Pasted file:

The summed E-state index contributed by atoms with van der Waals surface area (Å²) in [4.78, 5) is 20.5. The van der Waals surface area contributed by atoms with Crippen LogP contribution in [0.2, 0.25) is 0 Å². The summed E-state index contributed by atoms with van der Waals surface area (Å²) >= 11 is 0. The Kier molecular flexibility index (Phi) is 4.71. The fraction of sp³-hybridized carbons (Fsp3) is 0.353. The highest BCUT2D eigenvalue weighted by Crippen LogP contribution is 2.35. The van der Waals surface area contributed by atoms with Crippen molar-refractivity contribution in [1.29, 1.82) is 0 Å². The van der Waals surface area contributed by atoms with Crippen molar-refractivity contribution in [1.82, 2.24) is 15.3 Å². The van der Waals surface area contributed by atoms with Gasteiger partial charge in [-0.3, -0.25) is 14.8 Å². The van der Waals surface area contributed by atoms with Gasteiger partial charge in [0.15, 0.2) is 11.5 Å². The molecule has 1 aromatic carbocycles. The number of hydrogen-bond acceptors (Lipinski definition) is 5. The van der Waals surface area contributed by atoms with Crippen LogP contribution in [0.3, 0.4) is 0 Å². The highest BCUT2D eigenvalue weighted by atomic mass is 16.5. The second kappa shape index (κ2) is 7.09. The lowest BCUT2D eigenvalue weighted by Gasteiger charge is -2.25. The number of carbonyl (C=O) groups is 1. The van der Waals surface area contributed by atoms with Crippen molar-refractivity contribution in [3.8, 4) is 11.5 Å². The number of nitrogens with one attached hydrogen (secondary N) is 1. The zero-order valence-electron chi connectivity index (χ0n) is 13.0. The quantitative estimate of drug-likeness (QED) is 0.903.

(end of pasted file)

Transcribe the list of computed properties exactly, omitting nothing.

The summed E-state index contributed by atoms with van der Waals surface area (Å²) in [4.78, 5) is 20.5. The van der Waals surface area contributed by atoms with Crippen LogP contribution in [0.2, 0.25) is 0 Å². The summed E-state index contributed by atoms with van der Waals surface area (Å²) >= 11 is 0. The Kier molecular flexibility index (Phi) is 4.71. The fraction of sp³-hybridized carbons (Fsp3) is 0.353. The highest BCUT2D eigenvalue weighted by Crippen LogP contribution is 2.35. The van der Waals surface area contributed by atoms with Crippen molar-refractivity contribution in [1.29, 1.82) is 0 Å². The van der Waals surface area contributed by atoms with Crippen molar-refractivity contribution in [1.82, 2.24) is 15.3 Å². The van der Waals surface area contributed by atoms with Gasteiger partial charge in [-0.3, -0.25) is 14.8 Å². The van der Waals surface area contributed by atoms with Gasteiger partial charge in [0.15, 0.2) is 11.5 Å². The molecule has 1 aromatic carbocycles. The number of hydrogen-bond acceptors (Lipinski definition) is 5. The van der Waals surface area contributed by atoms with Crippen LogP contribution in [0.3, 0.4) is 0 Å². The highest BCUT2D eigenvalue weighted by atomic mass is 16.5. The second kappa shape index (κ2) is 7.09. The lowest BCUT2D eigenvalue weighted by Gasteiger charge is -2.25. The number of carbonyl (C=O) groups is 1. The van der Waals surface area contributed by atoms with Crippen molar-refractivity contribution in [3.8, 4) is 11.5 Å². The number of nitrogens with one attached hydrogen (secondary N) is 1. The zero-order valence-electron chi connectivity index (χ0n) is 13.0. The quantitative estimate of drug-likeness (QED) is 0.903.